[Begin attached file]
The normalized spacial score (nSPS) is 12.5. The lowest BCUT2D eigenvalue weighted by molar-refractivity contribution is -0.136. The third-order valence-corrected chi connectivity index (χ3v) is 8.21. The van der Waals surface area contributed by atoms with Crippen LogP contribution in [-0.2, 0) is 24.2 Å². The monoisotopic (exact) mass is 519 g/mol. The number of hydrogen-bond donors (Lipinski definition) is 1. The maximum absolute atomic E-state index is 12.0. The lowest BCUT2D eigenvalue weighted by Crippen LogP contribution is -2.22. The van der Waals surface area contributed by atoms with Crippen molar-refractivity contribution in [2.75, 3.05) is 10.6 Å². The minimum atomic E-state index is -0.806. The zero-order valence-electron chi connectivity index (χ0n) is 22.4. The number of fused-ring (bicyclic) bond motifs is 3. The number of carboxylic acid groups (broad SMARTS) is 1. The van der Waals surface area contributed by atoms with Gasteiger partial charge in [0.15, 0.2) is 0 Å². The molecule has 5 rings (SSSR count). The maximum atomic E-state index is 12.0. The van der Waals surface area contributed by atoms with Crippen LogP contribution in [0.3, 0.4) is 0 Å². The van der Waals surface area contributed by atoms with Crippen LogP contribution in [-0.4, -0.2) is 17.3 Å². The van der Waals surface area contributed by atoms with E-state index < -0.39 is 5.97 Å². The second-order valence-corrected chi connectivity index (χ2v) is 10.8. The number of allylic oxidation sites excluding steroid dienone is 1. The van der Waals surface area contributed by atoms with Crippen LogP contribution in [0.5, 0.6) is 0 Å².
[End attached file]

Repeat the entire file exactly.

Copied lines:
The normalized spacial score (nSPS) is 12.5. The lowest BCUT2D eigenvalue weighted by molar-refractivity contribution is -0.136. The third-order valence-corrected chi connectivity index (χ3v) is 8.21. The van der Waals surface area contributed by atoms with Crippen LogP contribution in [-0.2, 0) is 24.2 Å². The monoisotopic (exact) mass is 519 g/mol. The number of hydrogen-bond donors (Lipinski definition) is 1. The maximum absolute atomic E-state index is 12.0. The lowest BCUT2D eigenvalue weighted by Crippen LogP contribution is -2.22. The van der Waals surface area contributed by atoms with Crippen molar-refractivity contribution in [2.75, 3.05) is 10.6 Å². The minimum atomic E-state index is -0.806. The zero-order valence-electron chi connectivity index (χ0n) is 22.4. The number of fused-ring (bicyclic) bond motifs is 3. The number of carboxylic acid groups (broad SMARTS) is 1. The van der Waals surface area contributed by atoms with Gasteiger partial charge in [0.15, 0.2) is 0 Å². The molecule has 5 rings (SSSR count). The maximum atomic E-state index is 12.0. The van der Waals surface area contributed by atoms with Crippen LogP contribution in [0.3, 0.4) is 0 Å². The van der Waals surface area contributed by atoms with Crippen LogP contribution in [-0.4, -0.2) is 17.3 Å². The van der Waals surface area contributed by atoms with E-state index < -0.39 is 5.97 Å². The second-order valence-corrected chi connectivity index (χ2v) is 10.8. The number of allylic oxidation sites excluding steroid dienone is 1. The van der Waals surface area contributed by atoms with Crippen LogP contribution in [0.5, 0.6) is 0 Å².